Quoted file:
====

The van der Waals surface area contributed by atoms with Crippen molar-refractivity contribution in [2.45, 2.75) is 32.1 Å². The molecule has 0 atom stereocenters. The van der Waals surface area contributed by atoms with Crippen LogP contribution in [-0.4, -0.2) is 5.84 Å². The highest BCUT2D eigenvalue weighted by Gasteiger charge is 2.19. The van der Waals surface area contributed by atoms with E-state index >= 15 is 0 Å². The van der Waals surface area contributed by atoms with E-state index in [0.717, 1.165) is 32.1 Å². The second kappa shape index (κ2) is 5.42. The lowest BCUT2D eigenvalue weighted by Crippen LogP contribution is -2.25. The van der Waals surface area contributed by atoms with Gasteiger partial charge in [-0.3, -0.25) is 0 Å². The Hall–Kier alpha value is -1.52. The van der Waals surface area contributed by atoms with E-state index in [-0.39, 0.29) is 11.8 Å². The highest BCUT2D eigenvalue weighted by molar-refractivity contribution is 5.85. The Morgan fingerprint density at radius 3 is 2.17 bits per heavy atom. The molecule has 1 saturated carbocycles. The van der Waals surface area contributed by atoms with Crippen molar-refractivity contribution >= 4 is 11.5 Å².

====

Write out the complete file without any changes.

The van der Waals surface area contributed by atoms with Crippen molar-refractivity contribution in [2.45, 2.75) is 32.1 Å². The molecule has 0 atom stereocenters. The van der Waals surface area contributed by atoms with Crippen LogP contribution in [-0.4, -0.2) is 5.84 Å². The highest BCUT2D eigenvalue weighted by Gasteiger charge is 2.19. The van der Waals surface area contributed by atoms with E-state index >= 15 is 0 Å². The van der Waals surface area contributed by atoms with E-state index in [0.717, 1.165) is 32.1 Å². The second kappa shape index (κ2) is 5.42. The lowest BCUT2D eigenvalue weighted by Crippen LogP contribution is -2.25. The van der Waals surface area contributed by atoms with Gasteiger partial charge in [-0.3, -0.25) is 0 Å². The Hall–Kier alpha value is -1.52. The van der Waals surface area contributed by atoms with E-state index in [-0.39, 0.29) is 11.8 Å². The highest BCUT2D eigenvalue weighted by molar-refractivity contribution is 5.85. The Morgan fingerprint density at radius 3 is 2.17 bits per heavy atom. The molecule has 1 saturated carbocycles. The van der Waals surface area contributed by atoms with Crippen molar-refractivity contribution >= 4 is 11.5 Å².